Lake Elmo tries to pin down new library location

By HANNAH JOHNSON
hjohnson@acnpapers.com

The Lake Elmo City Council has yet to decide on a permanent location for the city’s new library.

But it’s trying to make progress. The council spent a portion of its meeting Wednesday night listening to comments from the public regarding a potential library location.

The Library Board recently requested the council consider buying property at 3537 Lake Elmo Avenue North, also known as the "clock building," for the Lake Elmo Public Library. The Library Board reported that it is financially feasible to buy the building based on the estimated range of costs to purchase and renovate the structure. It also appears to the board that the costs of purchasing the building would be comparable, if not less, than renting space for the city library over a 10- to 20-year span. In addition, the Library Board has decided not to lease the former Washington County Rosalie E. Wahl Library site at this time.

The council held a public forum Wednesday to hear comments from residents regarding the possible purchase of the clock building for the new library. Eight people spoke – four in favor of purchasing the building and four in opposition, said City Administrator Dean Zuleger.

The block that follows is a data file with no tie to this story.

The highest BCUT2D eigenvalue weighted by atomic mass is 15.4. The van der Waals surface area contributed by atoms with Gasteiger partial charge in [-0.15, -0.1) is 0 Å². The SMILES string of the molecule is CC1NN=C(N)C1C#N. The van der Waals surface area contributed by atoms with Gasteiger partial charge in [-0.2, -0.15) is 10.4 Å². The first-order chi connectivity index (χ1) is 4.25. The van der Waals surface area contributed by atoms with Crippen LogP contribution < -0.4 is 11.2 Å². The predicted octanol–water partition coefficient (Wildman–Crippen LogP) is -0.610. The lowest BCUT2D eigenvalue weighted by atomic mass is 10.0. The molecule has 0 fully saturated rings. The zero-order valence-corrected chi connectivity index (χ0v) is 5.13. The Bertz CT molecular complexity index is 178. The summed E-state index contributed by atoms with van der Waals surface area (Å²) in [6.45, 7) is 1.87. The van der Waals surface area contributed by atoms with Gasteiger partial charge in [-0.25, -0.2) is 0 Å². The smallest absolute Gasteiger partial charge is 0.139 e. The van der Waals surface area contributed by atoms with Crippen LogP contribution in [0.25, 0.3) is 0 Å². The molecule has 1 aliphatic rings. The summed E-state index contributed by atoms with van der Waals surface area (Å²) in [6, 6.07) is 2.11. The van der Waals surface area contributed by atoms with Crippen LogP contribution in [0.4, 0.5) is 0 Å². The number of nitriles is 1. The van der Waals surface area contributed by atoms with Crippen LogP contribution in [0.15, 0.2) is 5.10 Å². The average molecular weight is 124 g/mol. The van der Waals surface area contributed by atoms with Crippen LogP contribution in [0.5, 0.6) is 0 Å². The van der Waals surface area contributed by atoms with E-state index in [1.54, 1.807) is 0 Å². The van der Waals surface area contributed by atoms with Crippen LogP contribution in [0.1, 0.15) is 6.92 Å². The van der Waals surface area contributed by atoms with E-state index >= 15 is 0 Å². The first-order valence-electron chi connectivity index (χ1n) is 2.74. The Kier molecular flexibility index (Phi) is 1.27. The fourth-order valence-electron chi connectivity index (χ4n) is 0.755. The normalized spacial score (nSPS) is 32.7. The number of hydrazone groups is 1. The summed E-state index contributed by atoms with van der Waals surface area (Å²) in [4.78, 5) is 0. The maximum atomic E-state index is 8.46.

Prior to the meeting the council was informed of questions raised by community members whether purchasing property is the right decision since owning property carries financial risk, especially with uncertainties in real estate prices. Other comments have been made that the new Lake Elmo Public Library should become established and prove successful in a leased space before the council considers a more permanent location, according to background information provided by Zuleger in city council materials.

Since hearing comments for and against the purchase, the council instructed city staff to research four distinct facility options for the library.

"We need to see what is the best use of tax dollars in this situation," Zuleger said.

The four options include:

* Issuing bonds and buying the building. If the city bonded and purchased the building it would make improvements to the building immediately.

* Using existing funds to purchase the building. If the city purchased a building right away it would wait to make improvements to the building.

* Exploring a renter/lease agreement. Several leasing options will be provided to the council.

* Leasing a building with the intent of purchasing the building. The city would use rental payments to go toward a purchase price to offset the total cost of buying a building.

City staff plans to present the four options at the next city council meeting. In addition, the city is still pursuing the possibility of becoming an associate member of the Washington County library system, Zuleger said.

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